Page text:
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Stanley Cup Final

Penguins believe better start is 'way to finish'

Pittsburgh remains confident after Sharks won Game 5 to extend Stanley Cup Final

by Dan Rosen @drosennhl / Senior Writer

SAN JOSE -- Evgeni Malkin simply said what is on his mind, and probably on the minds of all of his Pittsburgh Penguins teammates, in the aftermath of Game 5 of the Stanley Cup Final against the San Jose Sharks on Thursday.

"Yeah, 4-2 we lost, but I think we played a little bit better than San Jose," Malkin said after practice Saturday. "They're a good team, but they were a little bit lucky."

Surely, the Sharks feel differently, but Malkin's point is well taken. The Penguins outshot the Sharks 46-22 and had a 76-36 edge in total shot attempts, including 66-29 at even strength.

The series is here for Game 6 on Sunday (8 p.m. ET; NBC, CBC, TVA Sports) because of Sharks goalie Martin Jones and his 44 saves in Game 5.

Video: SJS@PIT, Gm5: Jones makes 44 saves in Game 5 win

But the fact that the series has returned to SAP Center doesn't mean anything changes for the Penguins. And why would anything change? The opportunity hasn't changed.

Win one more game against the Sharks and the Stanley Cup is theirs. That's it. Simple. Straightforward. There's no need to overanalyze what's at stake Sunday.

"We felt terrible after the last game," Penguins left wing Patric Hornqvist said. "There was a lot of disappointment, but we met on the plane [Friday] and everybody was refocused. Today in practice, everybody was energized and ready to go. We just want to play the game."

The same question was asked of a number of Penguins on Saturday: If you play the same way you played in Game 5, will it be good enough to win Game 6?

Video: Sidney Crosby talks to the media after practice

The answers didn't change much.

"Yeah, I don't think you can ask for more," Penguins defenseman Kris Letang said, "especially the scoring chances against and the scoring chances for."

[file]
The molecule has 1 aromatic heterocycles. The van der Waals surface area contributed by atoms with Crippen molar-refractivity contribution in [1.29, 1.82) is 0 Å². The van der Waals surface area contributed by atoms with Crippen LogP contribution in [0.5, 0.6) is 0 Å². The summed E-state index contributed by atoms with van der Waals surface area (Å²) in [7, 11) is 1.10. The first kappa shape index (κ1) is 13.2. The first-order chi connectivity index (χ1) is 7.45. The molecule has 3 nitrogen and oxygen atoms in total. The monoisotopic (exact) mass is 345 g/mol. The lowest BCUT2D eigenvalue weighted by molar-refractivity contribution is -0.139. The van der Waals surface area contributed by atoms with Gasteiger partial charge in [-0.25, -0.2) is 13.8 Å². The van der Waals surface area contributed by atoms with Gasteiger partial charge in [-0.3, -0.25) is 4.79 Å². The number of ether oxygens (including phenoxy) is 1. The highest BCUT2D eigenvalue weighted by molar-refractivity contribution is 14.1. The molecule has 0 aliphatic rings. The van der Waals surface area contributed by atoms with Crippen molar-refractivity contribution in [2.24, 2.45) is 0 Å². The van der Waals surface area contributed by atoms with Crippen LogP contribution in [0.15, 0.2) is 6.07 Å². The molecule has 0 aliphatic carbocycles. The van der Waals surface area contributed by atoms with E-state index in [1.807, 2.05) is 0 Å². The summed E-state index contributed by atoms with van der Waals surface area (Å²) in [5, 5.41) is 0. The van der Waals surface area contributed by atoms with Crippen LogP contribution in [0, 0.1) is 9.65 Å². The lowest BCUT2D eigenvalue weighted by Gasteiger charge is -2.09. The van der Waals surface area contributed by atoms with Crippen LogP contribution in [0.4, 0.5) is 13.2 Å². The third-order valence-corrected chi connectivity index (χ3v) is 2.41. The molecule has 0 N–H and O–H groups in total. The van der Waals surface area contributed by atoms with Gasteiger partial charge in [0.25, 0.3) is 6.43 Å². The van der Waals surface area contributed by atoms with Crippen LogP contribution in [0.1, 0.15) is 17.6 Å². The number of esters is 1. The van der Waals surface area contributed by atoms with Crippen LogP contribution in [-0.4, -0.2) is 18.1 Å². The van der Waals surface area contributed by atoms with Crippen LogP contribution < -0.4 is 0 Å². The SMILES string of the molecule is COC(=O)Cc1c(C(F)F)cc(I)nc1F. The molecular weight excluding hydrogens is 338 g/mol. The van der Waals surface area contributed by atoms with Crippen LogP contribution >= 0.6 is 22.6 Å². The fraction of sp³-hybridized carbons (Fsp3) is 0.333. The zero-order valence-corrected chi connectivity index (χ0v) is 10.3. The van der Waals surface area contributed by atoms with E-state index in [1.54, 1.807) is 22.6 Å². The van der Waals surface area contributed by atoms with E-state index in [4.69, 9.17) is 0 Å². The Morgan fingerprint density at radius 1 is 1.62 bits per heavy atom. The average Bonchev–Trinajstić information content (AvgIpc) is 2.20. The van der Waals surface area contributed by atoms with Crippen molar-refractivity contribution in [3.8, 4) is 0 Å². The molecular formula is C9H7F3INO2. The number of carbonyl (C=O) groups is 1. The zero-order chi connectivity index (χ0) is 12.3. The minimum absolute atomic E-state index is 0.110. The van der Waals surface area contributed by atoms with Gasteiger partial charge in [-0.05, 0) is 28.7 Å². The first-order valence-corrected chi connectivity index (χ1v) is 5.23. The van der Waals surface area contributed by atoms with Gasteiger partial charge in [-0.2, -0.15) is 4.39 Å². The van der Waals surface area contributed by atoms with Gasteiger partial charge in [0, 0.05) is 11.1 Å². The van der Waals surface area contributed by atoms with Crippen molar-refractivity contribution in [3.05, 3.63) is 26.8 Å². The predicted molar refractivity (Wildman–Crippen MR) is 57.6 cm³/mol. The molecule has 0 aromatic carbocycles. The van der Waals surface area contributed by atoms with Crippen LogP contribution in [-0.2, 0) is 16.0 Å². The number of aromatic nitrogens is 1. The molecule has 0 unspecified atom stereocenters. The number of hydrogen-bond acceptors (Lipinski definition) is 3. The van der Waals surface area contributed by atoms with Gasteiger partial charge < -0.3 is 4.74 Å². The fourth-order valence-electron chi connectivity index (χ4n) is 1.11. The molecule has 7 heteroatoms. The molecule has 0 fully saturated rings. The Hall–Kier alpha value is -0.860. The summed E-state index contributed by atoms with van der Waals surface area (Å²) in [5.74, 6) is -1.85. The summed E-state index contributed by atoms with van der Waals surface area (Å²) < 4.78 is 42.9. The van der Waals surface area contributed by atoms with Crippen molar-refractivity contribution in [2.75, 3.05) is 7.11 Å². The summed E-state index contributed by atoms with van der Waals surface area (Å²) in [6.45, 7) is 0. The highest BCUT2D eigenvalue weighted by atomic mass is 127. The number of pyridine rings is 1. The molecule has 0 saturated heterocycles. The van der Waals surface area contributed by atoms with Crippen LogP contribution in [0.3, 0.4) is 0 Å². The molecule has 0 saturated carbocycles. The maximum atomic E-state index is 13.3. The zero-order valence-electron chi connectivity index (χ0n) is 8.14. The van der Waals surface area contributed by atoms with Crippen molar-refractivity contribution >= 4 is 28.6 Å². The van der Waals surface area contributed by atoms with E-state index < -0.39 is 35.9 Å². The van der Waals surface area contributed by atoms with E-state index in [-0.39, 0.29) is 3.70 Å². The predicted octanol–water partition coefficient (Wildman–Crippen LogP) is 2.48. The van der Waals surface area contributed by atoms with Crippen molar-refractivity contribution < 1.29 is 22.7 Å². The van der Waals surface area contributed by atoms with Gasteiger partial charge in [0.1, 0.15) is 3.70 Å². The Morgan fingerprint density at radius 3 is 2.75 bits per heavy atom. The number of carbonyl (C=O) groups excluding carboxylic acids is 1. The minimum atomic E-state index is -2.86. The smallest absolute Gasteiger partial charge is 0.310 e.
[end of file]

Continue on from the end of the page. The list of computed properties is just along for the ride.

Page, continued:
"We need to start a little bit better, but aside from that, we played a solid game," center Matt Cullen said. "We created a lot of offense and didn't give up a whole lot."

The "start" part is key.

The Sharks had a 2-0 lead less than three minutes into Game 5. That the Penguins had it tied by 5:06 of the first period didn't erase the fact that they had to chase in this series for the first time. They hated it.

Video: Murray talks to the media after practice in San Jose

"We got pissed off after our start last game and played the way we can," Cullen said. "We have to carry that chip on our shoulders and go after it."

Cullen didn't think the Penguins did in Game 5. He called it a missed opportunity.

"This is one of those situations where we feel like we did enough good things to win, but I don't think that we made sure," Cullen said. "I think we have a group here that can make sure. And if we play the way we can for 60 (minutes), we feel really good about what happens. But I think we have to have that little bit of pissed-off attitude and go after it and take it."

Provided they do, there's a feeling around this series now that Jones will have to be dominant again for the Sharks to force Game 7.

Can he be?

Video: SJS@PIT, Gm5: Kessel hits both posts on one-timer

"You never know, right?" right wing Phil Kessel said. "Obviously, the way he's playing, he's playing great. We just gotta keep doing the same things. If we put a lot of pucks on net and go to the net hard, hopefully we'll find the back of the net."

But back to the start for a moment, because it's clearly on the Penguins' minds.

What happened?

"I think it's too much energy," Malkin said. "We were excited playing at home, first time we could get a Stanley Cup win at home. Lots of noise around team, and we did not think we [started] right."

Video: Evgeni Malkin talks to reporters following practice

Malkin is talking about the hype that surrounded the Penguins leading into Game 5 for what could have been the first major pro sports championship won in Pittsburgh by a Pittsburgh team in almost 56 years.

Maybe it was paralyzing to the Penguins. Goalie Matt Murray admitted he was nervous. He played like it. So did his teammates.

"Leading up to it, there obviously was a lot of hype," Murray said.

The Penguins don't have to be concerned about that now. They're far more insulated here in Northern California. There will be craziness in Pittsburgh again, including a watch party inside Consol Energy Center, but the Penguins are in Sharks territory with the same goal in mind.

"Find a way to finish," captain Sidney Crosby said.

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